Friday, November 30, 2012

Movie Review: "The Twilight Saga: New Moon" by David Pretty

To me, the absolute worst thing you can say about a movie is that it's boring.  Bad I can take, as long as there's a modicum of amusement value.  Unfortunately, The Twilight Saga: New Moon is the equivalent of watching a glacier move.  I can't recall the last time I actually nodded off while watching a film at home and, let me tell ya, I've made it through a lot of dull-ass flicks.

As I said in my Twilight review I was willing to give these movies a shot just based on their popularity.  At first I was pleasantly surprised with the first film's budding sense of mystery as Bella and Edward got to know one another.  I was also pleased by the indie-sensibilities of director Catherine Hardwicke, who brought an artistic eye to the composition.  Although gaping holes in logic and storytelling caused things to unravel somewhat in the second half, the film was still reasonably salvageable.

Then along comes New Moon, the cinematic interpretation of the saga's second book and sweet jeezum crow does it ever suck.  Now, I know I'm not the target audience for this sort of thing but I would gladly watch Alvin and the Chipmunks: Chipwrecked over re-watching this under-baked hunk of garbage ever again. 

So here's the "plot": on the occasion of her eighteenth birthday Bella (Kristen Stewart) becomes paranoid that Edward (Robert Pattinson) will always look as if he's seventeen while she's eventually going to look all gross and forty.  I think a much more interesting conundrum is how a being who's over one-hundred years old can possibly find a callow teenage girl to be so fascinating.  But I guess that's up to higher authorities to answer.  Like Hugh Hefner.   

Anyhoo, during a birthday party organized by the Cullen clan Bella cuts herself while opening her gift and Edward's younger brother tries to eat her.  OMG, awkward!  Wisely, Edward decides that having a human girlfriend hanging around a group of blood-sucking in-laws is akin to leaving a Beggin' Strip-cloaked pot roast dangling around in a room full of Rottweilers.  So he unceremoniously dumps her and the entire vampire family disappears not long after.  Man, talk about severing ties.    

This leaves Bella sullen, cranky and despondent, er...even more then usual.  Months creep by (in both the story and what feels like actual screen time) until she starts hanging out with the be-mulleted Jacob (Taylor Lautner) who turns out to be a werewolf.  This revelation inevitably puts Bella in danger, which suddenly and inexplicably allows her to see fleeting images of her beloved Edward.  Uh-huh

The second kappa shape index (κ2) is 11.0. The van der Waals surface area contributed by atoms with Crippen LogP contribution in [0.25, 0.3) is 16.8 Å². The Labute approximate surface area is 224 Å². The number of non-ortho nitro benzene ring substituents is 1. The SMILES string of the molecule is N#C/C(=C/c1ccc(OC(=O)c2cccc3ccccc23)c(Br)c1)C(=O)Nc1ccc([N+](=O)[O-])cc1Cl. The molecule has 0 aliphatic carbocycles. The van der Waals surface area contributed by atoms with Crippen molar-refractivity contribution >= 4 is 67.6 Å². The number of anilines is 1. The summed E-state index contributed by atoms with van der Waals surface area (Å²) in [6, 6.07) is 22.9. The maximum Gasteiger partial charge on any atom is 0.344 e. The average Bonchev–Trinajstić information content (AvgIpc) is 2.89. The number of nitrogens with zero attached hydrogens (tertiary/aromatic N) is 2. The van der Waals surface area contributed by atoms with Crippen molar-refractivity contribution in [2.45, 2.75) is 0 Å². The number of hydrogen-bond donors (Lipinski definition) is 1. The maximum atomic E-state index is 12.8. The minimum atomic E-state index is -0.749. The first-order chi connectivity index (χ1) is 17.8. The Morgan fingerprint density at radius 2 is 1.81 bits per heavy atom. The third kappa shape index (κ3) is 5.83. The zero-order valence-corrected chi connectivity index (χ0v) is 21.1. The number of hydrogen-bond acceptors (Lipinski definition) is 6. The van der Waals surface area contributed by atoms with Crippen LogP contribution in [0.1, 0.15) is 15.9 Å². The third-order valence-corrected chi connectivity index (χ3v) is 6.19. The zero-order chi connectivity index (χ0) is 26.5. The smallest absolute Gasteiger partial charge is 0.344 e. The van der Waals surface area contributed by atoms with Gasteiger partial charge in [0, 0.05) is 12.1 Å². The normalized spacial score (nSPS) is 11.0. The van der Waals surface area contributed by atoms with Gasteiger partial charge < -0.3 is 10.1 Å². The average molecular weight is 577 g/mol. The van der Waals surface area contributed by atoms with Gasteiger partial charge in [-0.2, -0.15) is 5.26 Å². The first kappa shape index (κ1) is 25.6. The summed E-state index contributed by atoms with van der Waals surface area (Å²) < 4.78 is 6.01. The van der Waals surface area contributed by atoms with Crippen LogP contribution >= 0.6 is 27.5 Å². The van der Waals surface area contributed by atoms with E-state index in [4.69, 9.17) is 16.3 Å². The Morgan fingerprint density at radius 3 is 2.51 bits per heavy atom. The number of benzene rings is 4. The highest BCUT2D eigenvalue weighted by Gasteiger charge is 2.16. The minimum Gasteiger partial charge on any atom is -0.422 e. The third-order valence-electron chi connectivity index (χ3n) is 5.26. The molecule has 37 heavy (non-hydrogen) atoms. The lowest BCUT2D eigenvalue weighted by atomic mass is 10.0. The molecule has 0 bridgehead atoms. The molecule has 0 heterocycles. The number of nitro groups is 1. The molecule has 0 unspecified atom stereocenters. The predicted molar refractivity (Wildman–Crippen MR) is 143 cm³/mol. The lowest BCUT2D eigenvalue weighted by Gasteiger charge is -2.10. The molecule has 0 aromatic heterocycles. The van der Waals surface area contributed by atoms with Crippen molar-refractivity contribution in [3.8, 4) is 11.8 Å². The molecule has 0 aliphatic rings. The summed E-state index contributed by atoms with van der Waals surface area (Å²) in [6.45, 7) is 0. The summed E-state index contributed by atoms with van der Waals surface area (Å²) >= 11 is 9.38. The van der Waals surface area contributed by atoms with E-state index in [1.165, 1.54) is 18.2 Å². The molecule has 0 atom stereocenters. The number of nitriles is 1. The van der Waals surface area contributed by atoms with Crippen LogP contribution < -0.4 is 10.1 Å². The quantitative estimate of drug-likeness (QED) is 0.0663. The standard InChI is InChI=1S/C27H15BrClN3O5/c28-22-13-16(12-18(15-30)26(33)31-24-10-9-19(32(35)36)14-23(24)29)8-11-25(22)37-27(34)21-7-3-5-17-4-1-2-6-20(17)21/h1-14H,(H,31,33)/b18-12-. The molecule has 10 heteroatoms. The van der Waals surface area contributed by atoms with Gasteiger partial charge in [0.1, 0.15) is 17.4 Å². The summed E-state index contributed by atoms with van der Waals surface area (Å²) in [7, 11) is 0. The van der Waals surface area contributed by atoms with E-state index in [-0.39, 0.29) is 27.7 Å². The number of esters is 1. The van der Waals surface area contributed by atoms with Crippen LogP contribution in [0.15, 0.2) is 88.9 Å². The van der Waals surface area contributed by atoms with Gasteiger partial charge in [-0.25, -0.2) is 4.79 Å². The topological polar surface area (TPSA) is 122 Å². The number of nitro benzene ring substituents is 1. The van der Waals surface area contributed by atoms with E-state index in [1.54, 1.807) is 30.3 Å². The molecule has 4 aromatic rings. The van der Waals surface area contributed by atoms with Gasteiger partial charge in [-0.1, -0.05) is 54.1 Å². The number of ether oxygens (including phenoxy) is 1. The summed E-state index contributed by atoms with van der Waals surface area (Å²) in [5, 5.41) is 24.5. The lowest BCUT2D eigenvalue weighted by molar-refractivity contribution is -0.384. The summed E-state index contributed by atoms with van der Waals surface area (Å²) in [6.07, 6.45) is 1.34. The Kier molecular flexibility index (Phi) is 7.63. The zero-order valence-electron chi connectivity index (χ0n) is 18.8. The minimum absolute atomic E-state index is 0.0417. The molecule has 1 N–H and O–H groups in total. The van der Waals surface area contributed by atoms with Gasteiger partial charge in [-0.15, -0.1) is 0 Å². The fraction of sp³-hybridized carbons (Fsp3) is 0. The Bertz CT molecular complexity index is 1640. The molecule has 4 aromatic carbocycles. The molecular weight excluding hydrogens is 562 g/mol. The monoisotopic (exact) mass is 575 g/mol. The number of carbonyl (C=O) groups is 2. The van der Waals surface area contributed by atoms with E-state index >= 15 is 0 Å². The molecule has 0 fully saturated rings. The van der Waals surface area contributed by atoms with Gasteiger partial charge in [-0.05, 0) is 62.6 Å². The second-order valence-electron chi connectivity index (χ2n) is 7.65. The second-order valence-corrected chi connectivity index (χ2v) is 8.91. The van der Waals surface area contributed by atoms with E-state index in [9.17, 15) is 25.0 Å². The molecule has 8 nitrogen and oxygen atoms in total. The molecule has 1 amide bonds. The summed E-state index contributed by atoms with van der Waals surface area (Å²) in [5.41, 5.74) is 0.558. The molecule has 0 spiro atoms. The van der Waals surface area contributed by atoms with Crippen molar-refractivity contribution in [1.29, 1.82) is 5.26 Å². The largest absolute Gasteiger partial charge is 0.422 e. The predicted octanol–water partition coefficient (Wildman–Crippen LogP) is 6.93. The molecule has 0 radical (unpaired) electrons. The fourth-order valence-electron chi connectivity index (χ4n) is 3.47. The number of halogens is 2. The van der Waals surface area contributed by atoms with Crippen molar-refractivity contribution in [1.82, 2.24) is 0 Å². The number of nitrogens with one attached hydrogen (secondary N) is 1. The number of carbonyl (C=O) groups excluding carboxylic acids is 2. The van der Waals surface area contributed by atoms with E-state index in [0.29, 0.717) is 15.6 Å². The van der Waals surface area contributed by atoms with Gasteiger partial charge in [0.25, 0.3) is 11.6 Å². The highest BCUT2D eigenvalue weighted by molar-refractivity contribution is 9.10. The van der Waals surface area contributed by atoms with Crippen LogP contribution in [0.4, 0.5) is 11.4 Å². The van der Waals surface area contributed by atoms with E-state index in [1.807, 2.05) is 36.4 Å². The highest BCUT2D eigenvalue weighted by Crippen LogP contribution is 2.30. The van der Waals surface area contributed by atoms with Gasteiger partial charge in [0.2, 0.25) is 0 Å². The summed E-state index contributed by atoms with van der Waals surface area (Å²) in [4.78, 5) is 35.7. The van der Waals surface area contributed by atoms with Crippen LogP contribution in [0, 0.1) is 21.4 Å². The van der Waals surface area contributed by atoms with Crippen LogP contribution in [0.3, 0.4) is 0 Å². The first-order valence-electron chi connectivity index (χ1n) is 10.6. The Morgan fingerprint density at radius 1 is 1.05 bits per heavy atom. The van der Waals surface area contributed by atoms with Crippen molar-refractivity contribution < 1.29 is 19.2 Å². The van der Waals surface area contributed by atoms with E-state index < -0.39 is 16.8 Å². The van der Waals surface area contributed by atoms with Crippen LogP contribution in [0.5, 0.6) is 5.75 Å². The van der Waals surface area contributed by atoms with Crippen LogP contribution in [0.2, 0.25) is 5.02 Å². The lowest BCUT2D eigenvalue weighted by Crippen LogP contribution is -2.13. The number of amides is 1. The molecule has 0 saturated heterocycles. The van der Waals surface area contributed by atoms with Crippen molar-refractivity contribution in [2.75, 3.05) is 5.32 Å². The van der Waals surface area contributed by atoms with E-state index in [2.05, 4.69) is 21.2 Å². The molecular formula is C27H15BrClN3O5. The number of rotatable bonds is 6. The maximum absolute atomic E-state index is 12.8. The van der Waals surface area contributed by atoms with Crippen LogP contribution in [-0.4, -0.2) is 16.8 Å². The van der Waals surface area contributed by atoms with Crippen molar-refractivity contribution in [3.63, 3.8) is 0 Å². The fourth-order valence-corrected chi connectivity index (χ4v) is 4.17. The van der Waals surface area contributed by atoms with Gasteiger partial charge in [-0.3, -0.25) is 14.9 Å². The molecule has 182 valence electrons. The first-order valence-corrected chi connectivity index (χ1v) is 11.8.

Desperate to see her plasma-deprived beau once again, Bella begins to flirt with the possibility of suicide but regrettably she never quite succeeds.  After Edward is led to believe that his one true love is dead, he goes to Italy (?) to try and convince the elder vampire statesmen, the *yawn* Volturi, to let him follow her into the afterlife.  Naturally Bella somehow gets wind of this and tries to rescue him. 

They manage to prevent Edward from turning himself into a briquette but now the Volturi are super-pissed that Bella knows the secret of the vampires and demands that she...HEY!!!  Are you still reading this?  Really?  Why?!?  I'M not reading it and I'm TYPING it, fer Crissakes.  Seriously, gone are the artistic flourishes that made the first film half-way palatable.  Gone is any hint of mystery and discovery.

Also clearly absent is the participation of the actors.  Kristen Stewart has doubled her repertoire of expressions from one to two: alternating between focused intent (likely achieved by some sort of self-inflicted head trauma) or borderline panic (produced via the same procedure but with a brow-wrinkling twist).  Her line deliveries betray pure boredom with Bella's self-indulgence and she spends the lion's share of the film hunched over, scowling or rolled up into a ball.

L'il Cedric Diggory doesn't fare very well either, especially considering that he's virtually awash in pancake flour, lip gloss and enough hair gel to constitute a walking fire hazard.  Most of the time he looks like Marge from The Simpsons after Homer blasted her in the face with the makeup gun set to "whore".  Every time he appeared on screen I thought that a pouting vortex was going to cause his head to implode. 

Like the old saying goes "while the vamp's away the wolf will play" so Taylor Lautner gets a chance to shine a bit here.  Honestly he seems like a genuinely decent kid but the character of Jacob is completely and totally vacuous.  All that seems to matter is that you could conceivably grate a brick on his abs.

Although the run time of this thing is hideously protracted it still feels as if large chunks of the story were excised from the final reel in editing.  Why is everyone suddenly in Italy and how did they all get there?  Where did the sports car come from?  What the heck do these Volturi guys have to do with anything? There is absolutely nothing original or inventive here as it relates to the vampire vs. lycanthrope myth.

On top of all this we get this most ridiculous ending possible with Edward promising to turn Bella into a vampire if she agrees to marry him.  What the fuck??!  These are supposed to be VAMPIRES, people! Remember vampires?  Rip-yer-fuckin'-jugular-vein-out vampires?

Seriously, I have no friggin' clue what the appeal is here.  If your kids are hankering for some quality vampire-human relationship stories with some rich and clever world-building then steer them towards Buffy and Angel.  At least that way they'll be watching something that sucks in a good, traditional, neck-chompin' vampiry kinda way.

  Tilt: down.

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